This paper reports an experimental and numerical investigation on the spatial and temporal liquid- and vapor-phase distributions of diesel fuel spray under engine-like conditions. The high pressure diesel spray was investigated in an optically-accessible constant volume combustion vessel for studying the influence of the k-factor (0 and 1.5) of a single-hole axial-disposed injector (0.100 mm diameter and 10 L/d ratio). Measurements were carried out by a high-speed imaging system capable of acquiring Mie-scattering and schlieren in a nearly simultaneous fashion mode using a high-speed camera and a pulsed-wave LED system. The time resolved pair of schlieren and Mie-scattering images identifies the instantaneous position of both the vapor and liquid phases of the fuel spray, respectively. The studies were performed at three injection pressures (70, 120, and 180 MPa), 23.9 kg/m3 ambient gas density, and 900 K gas temperature in the vessel.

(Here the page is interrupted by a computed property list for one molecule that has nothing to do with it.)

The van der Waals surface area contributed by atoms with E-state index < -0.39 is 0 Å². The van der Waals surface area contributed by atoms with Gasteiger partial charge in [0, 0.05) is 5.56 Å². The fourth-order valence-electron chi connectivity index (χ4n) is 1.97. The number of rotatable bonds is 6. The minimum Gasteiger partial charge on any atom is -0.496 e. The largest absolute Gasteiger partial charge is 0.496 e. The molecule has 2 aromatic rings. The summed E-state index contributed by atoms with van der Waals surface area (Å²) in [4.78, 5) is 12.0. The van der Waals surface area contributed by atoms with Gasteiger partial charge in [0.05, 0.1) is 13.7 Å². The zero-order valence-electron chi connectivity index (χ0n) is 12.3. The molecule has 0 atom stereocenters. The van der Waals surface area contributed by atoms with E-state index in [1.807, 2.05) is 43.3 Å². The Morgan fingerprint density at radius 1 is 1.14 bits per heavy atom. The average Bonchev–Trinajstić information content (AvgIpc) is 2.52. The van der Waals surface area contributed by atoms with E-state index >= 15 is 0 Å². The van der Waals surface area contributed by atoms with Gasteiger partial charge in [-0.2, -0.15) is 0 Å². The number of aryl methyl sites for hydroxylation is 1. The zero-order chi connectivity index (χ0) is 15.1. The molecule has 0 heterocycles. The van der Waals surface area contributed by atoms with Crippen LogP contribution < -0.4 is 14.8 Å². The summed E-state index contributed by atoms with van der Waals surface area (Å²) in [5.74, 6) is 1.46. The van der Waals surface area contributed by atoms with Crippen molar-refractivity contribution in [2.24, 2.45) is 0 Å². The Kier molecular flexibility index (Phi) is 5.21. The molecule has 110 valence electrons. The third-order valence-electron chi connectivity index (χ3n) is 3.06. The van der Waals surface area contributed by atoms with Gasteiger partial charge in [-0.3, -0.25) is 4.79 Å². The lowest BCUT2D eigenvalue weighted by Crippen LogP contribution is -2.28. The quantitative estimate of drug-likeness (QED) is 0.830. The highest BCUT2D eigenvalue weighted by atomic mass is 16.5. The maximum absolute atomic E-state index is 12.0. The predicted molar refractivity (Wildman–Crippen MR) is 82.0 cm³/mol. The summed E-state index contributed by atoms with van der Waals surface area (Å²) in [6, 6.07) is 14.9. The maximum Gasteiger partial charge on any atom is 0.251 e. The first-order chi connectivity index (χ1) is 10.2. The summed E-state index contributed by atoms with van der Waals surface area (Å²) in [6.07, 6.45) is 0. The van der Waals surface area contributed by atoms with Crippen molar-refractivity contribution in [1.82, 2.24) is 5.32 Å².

Technical Paper

Effect of Combustion on Diesel Spray Penetrations in Relation to Vaporizing, Non-Reacting Sprays

2016-10-17
2016-01-2201